Thursday, June 2, 2011

Soldier On

26 weeks + 5 days, 10 weeks post rupture, day 23 at my parent's place.

So I've been ruptured 2 days longer than I lasted with Aidan. Quite a milestone. At our OB appointment today Dr. Eeyore said that when I ruptured 10 weeks ago he never would have predicted that I would last this long. My response was that "well, if I'd been born a few decades earlier I wouldn't be here either based on my heart condition". You just never know.

Since I'm now well past the point of viability, have had steroids, and am still pregnant, Dr. Eeyore seemed a little more positive today. He was happy to see that blood flow through the cord is normal, fluid level is low at 5.3, but at least I don't have anhydramnious (no fluid). Acorn continues to grow and is in the 40th percentile for gestational age, weighing about 834 grams according to the formula they use to calculate weight. My cervix is long and closed and measures at 2.4cm. Baby is still breech so I'm probably looking at a C-section whenever we deliver. Hopefully my uterus will be big enough whenever that happens that I can have a transverse incision rather than a vertical one. If you have a vertical incision in your uterus they will never let you have a VBAC. You will forever need C-sections for all future children (a concern if we ever need/want to do this again). At this point I'm not opposed to a C-section, but it IS major surgery after 10 (or 12, or 14?) weeks of bed rest, on a high risk cardiac patient and I fear I'm looking at a rough recovery.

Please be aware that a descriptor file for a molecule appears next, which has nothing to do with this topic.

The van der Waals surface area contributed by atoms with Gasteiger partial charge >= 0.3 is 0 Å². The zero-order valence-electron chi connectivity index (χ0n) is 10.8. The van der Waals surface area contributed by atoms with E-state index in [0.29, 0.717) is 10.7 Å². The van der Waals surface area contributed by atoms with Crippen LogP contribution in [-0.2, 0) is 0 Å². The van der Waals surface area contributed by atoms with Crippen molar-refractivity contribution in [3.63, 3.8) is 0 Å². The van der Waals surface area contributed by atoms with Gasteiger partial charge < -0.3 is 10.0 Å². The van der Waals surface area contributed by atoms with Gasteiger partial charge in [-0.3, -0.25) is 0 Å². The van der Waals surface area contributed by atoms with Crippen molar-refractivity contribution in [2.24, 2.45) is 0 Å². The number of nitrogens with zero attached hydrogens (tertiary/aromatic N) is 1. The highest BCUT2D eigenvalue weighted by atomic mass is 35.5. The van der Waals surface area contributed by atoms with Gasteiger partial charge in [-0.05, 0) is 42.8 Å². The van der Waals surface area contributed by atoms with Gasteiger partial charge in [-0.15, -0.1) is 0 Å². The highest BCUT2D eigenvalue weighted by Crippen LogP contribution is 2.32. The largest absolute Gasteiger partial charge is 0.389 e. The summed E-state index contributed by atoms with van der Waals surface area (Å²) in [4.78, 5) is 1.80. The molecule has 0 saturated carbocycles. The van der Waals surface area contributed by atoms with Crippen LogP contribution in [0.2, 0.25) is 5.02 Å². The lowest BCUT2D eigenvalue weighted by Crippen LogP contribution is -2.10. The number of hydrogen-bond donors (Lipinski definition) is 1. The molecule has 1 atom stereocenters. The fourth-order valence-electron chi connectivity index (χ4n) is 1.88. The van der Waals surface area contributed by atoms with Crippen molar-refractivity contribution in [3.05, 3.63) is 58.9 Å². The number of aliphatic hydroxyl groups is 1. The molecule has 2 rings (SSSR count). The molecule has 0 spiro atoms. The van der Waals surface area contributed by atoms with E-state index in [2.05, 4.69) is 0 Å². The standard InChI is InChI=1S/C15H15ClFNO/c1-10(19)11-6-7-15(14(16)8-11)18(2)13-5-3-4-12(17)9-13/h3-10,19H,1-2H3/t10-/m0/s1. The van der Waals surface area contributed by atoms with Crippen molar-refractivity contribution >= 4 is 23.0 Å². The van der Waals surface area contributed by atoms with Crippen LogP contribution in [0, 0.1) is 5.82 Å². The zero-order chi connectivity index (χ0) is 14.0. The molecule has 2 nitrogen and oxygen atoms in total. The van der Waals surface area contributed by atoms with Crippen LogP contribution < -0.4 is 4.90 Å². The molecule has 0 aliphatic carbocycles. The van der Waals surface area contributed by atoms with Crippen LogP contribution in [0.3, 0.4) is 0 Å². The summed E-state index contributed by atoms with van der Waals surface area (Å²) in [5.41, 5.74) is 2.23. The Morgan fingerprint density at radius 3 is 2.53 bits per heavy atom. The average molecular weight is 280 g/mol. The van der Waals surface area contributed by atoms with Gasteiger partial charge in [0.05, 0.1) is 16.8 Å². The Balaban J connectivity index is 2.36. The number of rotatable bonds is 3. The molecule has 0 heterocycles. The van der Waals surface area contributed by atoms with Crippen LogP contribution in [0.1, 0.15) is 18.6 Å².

While I'm content with the outcome of our appointment today, one thing that they keep finding bothers me. Acorn's head is kind of a funny shape. It's called dolichocephaly. Basically when you look at the baby's head from the top it isn't round. It's oval shaped. Quite oval shaped. The diameter across is measuring at 21 weeks, but the overall circumference is within the normal range. So the head is long and narrow. This is likely due to prolonged low fluid levels.